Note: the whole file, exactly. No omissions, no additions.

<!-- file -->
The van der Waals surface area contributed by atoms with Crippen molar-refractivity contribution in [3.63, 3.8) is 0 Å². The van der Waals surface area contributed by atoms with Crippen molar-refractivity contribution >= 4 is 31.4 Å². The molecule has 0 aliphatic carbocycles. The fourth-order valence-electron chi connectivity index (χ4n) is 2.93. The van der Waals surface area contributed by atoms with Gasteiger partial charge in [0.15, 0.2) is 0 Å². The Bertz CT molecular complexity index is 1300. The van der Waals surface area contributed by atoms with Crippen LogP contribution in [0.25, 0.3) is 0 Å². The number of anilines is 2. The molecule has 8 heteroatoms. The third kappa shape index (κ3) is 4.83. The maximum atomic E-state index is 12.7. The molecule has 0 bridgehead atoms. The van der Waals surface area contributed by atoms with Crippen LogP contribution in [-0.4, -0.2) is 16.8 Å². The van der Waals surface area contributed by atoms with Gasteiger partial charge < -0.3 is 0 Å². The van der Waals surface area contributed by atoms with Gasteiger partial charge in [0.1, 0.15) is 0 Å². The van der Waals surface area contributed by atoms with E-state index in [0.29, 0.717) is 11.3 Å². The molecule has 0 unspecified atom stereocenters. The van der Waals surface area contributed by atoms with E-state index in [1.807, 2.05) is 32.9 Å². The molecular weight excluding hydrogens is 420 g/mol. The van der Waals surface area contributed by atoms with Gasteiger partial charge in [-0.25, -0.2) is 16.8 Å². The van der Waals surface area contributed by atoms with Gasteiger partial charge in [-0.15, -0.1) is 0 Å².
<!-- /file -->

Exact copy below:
The van der Waals surface area contributed by atoms with Crippen molar-refractivity contribution in [3.63, 3.8) is 0 Å². The van der Waals surface area contributed by atoms with Crippen molar-refractivity contribution >= 4 is 31.4 Å². The molecule has 0 aliphatic carbocycles. The fourth-order valence-electron chi connectivity index (χ4n) is 2.93. The van der Waals surface area contributed by atoms with Gasteiger partial charge in [0.15, 0.2) is 0 Å². The Bertz CT molecular complexity index is 1300. The van der Waals surface area contributed by atoms with Crippen LogP contribution in [0.25, 0.3) is 0 Å². The number of anilines is 2. The molecule has 8 heteroatoms. The third kappa shape index (κ3) is 4.83. The maximum atomic E-state index is 12.7. The molecule has 0 bridgehead atoms. The van der Waals surface area contributed by atoms with Crippen LogP contribution in [-0.4, -0.2) is 16.8 Å². The van der Waals surface area contributed by atoms with Gasteiger partial charge < -0.3 is 0 Å². The van der Waals surface area contributed by atoms with Gasteiger partial charge in [0.1, 0.15) is 0 Å². The van der Waals surface area contributed by atoms with E-state index in [0.29, 0.717) is 11.3 Å². The molecule has 0 unspecified atom stereocenters. The van der Waals surface area contributed by atoms with E-state index in [1.807, 2.05) is 32.9 Å². The molecular weight excluding hydrogens is 420 g/mol. The van der Waals surface area contributed by atoms with Gasteiger partial charge in [-0.25, -0.2) is 16.8 Å². The van der Waals surface area contributed by atoms with Gasteiger partial charge in [-0.15, -0.1) is 0 Å².